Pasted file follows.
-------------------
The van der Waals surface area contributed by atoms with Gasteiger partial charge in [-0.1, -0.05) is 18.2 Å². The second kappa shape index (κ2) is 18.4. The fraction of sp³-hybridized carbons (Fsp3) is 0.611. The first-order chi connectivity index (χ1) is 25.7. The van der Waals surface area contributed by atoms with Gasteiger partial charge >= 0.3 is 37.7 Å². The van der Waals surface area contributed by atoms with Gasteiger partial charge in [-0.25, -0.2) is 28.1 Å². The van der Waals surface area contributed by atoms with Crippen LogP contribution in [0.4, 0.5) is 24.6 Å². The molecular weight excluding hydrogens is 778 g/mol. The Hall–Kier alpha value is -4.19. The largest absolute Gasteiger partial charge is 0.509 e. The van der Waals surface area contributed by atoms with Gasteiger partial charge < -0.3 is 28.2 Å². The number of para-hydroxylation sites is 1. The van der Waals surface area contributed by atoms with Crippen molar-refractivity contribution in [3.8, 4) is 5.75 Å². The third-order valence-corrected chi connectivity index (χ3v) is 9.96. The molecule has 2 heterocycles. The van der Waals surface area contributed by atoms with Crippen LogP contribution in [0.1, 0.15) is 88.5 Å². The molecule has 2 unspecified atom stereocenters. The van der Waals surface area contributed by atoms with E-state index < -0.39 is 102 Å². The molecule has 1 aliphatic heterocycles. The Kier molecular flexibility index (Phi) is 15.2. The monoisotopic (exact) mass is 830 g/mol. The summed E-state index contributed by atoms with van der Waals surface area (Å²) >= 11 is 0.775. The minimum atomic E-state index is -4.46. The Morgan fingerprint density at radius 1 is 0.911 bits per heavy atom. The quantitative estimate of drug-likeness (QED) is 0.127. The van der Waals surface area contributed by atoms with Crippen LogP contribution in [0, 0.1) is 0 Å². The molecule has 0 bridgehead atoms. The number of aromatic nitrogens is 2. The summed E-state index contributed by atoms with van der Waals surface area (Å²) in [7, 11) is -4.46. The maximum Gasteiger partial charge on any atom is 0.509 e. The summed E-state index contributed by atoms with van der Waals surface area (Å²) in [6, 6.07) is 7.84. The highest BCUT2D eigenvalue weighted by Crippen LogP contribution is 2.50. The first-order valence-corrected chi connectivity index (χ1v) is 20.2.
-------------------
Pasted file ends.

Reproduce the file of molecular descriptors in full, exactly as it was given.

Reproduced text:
The van der Waals surface area contributed by atoms with Gasteiger partial charge in [-0.1, -0.05) is 18.2 Å². The second kappa shape index (κ2) is 18.4. The fraction of sp³-hybridized carbons (Fsp3) is 0.611. The first-order chi connectivity index (χ1) is 25.7. The van der Waals surface area contributed by atoms with Gasteiger partial charge >= 0.3 is 37.7 Å². The van der Waals surface area contributed by atoms with Gasteiger partial charge in [-0.25, -0.2) is 28.1 Å². The van der Waals surface area contributed by atoms with Crippen LogP contribution in [0.4, 0.5) is 24.6 Å². The molecular weight excluding hydrogens is 778 g/mol. The Hall–Kier alpha value is -4.19. The largest absolute Gasteiger partial charge is 0.509 e. The van der Waals surface area contributed by atoms with Gasteiger partial charge < -0.3 is 28.2 Å². The number of para-hydroxylation sites is 1. The van der Waals surface area contributed by atoms with Crippen molar-refractivity contribution in [3.8, 4) is 5.75 Å². The third-order valence-corrected chi connectivity index (χ3v) is 9.96. The molecule has 2 heterocycles. The van der Waals surface area contributed by atoms with Crippen LogP contribution in [0.1, 0.15) is 88.5 Å². The molecule has 2 unspecified atom stereocenters. The van der Waals surface area contributed by atoms with E-state index < -0.39 is 102 Å². The molecule has 1 aliphatic heterocycles. The Kier molecular flexibility index (Phi) is 15.2. The monoisotopic (exact) mass is 830 g/mol. The summed E-state index contributed by atoms with van der Waals surface area (Å²) >= 11 is 0.775. The minimum atomic E-state index is -4.46. The Morgan fingerprint density at radius 1 is 0.911 bits per heavy atom. The quantitative estimate of drug-likeness (QED) is 0.127. The van der Waals surface area contributed by atoms with Crippen LogP contribution in [0, 0.1) is 0 Å². The molecule has 0 bridgehead atoms. The number of aromatic nitrogens is 2. The summed E-state index contributed by atoms with van der Waals surface area (Å²) in [7, 11) is -4.46. The maximum Gasteiger partial charge on any atom is 0.509 e. The summed E-state index contributed by atoms with van der Waals surface area (Å²) in [6, 6.07) is 7.84. The highest BCUT2D eigenvalue weighted by Crippen LogP contribution is 2.50. The first-order valence-corrected chi connectivity index (χ1v) is 20.2.